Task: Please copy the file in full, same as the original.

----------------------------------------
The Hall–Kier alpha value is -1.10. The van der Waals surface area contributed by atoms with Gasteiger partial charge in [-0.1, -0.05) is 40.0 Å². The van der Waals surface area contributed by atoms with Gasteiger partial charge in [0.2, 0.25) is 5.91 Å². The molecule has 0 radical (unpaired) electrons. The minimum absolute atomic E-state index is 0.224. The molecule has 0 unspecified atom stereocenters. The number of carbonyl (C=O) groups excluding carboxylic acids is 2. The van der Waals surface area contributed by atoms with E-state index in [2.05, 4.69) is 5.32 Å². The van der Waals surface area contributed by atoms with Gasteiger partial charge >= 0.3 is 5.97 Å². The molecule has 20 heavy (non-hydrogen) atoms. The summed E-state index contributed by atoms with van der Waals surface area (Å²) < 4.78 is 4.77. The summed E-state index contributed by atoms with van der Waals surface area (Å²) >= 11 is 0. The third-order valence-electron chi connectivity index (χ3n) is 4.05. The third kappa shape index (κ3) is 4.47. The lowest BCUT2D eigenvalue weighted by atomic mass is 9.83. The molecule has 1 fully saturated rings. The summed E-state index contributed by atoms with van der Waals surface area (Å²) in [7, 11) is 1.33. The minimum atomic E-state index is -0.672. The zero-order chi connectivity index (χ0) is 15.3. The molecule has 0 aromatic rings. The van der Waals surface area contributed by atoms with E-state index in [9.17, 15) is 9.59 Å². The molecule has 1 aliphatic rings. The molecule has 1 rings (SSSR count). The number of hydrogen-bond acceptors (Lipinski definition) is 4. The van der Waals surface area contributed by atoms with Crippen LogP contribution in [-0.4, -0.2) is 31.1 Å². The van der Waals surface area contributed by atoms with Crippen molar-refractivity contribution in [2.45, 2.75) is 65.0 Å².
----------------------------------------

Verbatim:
The Hall–Kier alpha value is -1.10. The van der Waals surface area contributed by atoms with Gasteiger partial charge in [-0.1, -0.05) is 40.0 Å². The van der Waals surface area contributed by atoms with Gasteiger partial charge in [0.2, 0.25) is 5.91 Å². The molecule has 0 radical (unpaired) electrons. The minimum absolute atomic E-state index is 0.224. The molecule has 0 unspecified atom stereocenters. The number of carbonyl (C=O) groups excluding carboxylic acids is 2. The van der Waals surface area contributed by atoms with E-state index in [2.05, 4.69) is 5.32 Å². The van der Waals surface area contributed by atoms with Gasteiger partial charge >= 0.3 is 5.97 Å². The molecule has 20 heavy (non-hydrogen) atoms. The summed E-state index contributed by atoms with van der Waals surface area (Å²) < 4.78 is 4.77. The summed E-state index contributed by atoms with van der Waals surface area (Å²) >= 11 is 0. The third-order valence-electron chi connectivity index (χ3n) is 4.05. The third kappa shape index (κ3) is 4.47. The lowest BCUT2D eigenvalue weighted by atomic mass is 9.83. The molecule has 1 fully saturated rings. The summed E-state index contributed by atoms with van der Waals surface area (Å²) in [7, 11) is 1.33. The minimum atomic E-state index is -0.672. The zero-order chi connectivity index (χ0) is 15.3. The molecule has 0 aromatic rings. The van der Waals surface area contributed by atoms with E-state index in [9.17, 15) is 9.59 Å². The molecule has 1 aliphatic rings. The molecule has 1 rings (SSSR count). The number of hydrogen-bond acceptors (Lipinski definition) is 4. The van der Waals surface area contributed by atoms with Crippen LogP contribution in [-0.4, -0.2) is 31.1 Å². The van der Waals surface area contributed by atoms with Crippen molar-refractivity contribution in [2.45, 2.75) is 65.0 Å².